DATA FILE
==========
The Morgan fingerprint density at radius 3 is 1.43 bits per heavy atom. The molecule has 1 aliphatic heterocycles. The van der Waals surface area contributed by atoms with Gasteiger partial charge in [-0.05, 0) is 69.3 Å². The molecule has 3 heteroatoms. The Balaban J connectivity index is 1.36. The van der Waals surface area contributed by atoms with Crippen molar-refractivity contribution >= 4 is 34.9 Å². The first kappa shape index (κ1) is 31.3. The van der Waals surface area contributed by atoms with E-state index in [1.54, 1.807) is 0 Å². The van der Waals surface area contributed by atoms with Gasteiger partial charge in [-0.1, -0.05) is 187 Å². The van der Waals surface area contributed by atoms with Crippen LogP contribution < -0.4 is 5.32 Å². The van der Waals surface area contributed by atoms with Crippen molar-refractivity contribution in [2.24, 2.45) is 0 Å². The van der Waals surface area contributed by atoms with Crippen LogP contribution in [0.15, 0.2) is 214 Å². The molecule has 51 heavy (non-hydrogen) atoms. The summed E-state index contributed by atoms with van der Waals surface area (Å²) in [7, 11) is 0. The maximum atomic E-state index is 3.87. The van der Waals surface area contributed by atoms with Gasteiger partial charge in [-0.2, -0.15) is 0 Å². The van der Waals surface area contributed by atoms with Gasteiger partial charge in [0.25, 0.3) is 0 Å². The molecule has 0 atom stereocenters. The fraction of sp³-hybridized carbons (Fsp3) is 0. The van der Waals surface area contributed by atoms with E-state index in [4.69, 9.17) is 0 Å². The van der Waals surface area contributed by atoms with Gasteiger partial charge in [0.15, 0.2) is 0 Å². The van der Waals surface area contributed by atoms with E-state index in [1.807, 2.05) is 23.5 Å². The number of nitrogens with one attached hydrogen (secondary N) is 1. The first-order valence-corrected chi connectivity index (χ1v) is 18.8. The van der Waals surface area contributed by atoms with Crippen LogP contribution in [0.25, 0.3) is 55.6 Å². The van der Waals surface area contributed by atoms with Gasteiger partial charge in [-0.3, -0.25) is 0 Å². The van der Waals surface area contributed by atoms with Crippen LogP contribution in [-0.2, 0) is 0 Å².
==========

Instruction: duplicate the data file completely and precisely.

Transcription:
The Morgan fingerprint density at radius 3 is 1.43 bits per heavy atom. The molecule has 1 aliphatic heterocycles. The van der Waals surface area contributed by atoms with Gasteiger partial charge in [-0.05, 0) is 69.3 Å². The molecule has 3 heteroatoms. The Balaban J connectivity index is 1.36. The van der Waals surface area contributed by atoms with Crippen molar-refractivity contribution >= 4 is 34.9 Å². The first kappa shape index (κ1) is 31.3. The van der Waals surface area contributed by atoms with E-state index in [1.54, 1.807) is 0 Å². The van der Waals surface area contributed by atoms with Gasteiger partial charge in [-0.1, -0.05) is 187 Å². The van der Waals surface area contributed by atoms with Crippen LogP contribution < -0.4 is 5.32 Å². The van der Waals surface area contributed by atoms with Crippen molar-refractivity contribution in [2.24, 2.45) is 0 Å². The van der Waals surface area contributed by atoms with Crippen LogP contribution in [0.15, 0.2) is 214 Å². The molecule has 51 heavy (non-hydrogen) atoms. The summed E-state index contributed by atoms with van der Waals surface area (Å²) in [7, 11) is 0. The maximum atomic E-state index is 3.87. The van der Waals surface area contributed by atoms with Gasteiger partial charge in [-0.2, -0.15) is 0 Å². The van der Waals surface area contributed by atoms with Gasteiger partial charge in [0.25, 0.3) is 0 Å². The molecule has 0 atom stereocenters. The fraction of sp³-hybridized carbons (Fsp3) is 0. The van der Waals surface area contributed by atoms with E-state index in [4.69, 9.17) is 0 Å². The van der Waals surface area contributed by atoms with Gasteiger partial charge in [0.15, 0.2) is 0 Å². The van der Waals surface area contributed by atoms with E-state index in [1.807, 2.05) is 23.5 Å². The number of nitrogens with one attached hydrogen (secondary N) is 1. The first-order valence-corrected chi connectivity index (χ1v) is 18.8. The van der Waals surface area contributed by atoms with Crippen LogP contribution in [0.25, 0.3) is 55.6 Å². The van der Waals surface area contributed by atoms with Gasteiger partial charge in [-0.3, -0.25) is 0 Å². The van der Waals surface area contributed by atoms with Crippen LogP contribution in [-0.2, 0) is 0 Å².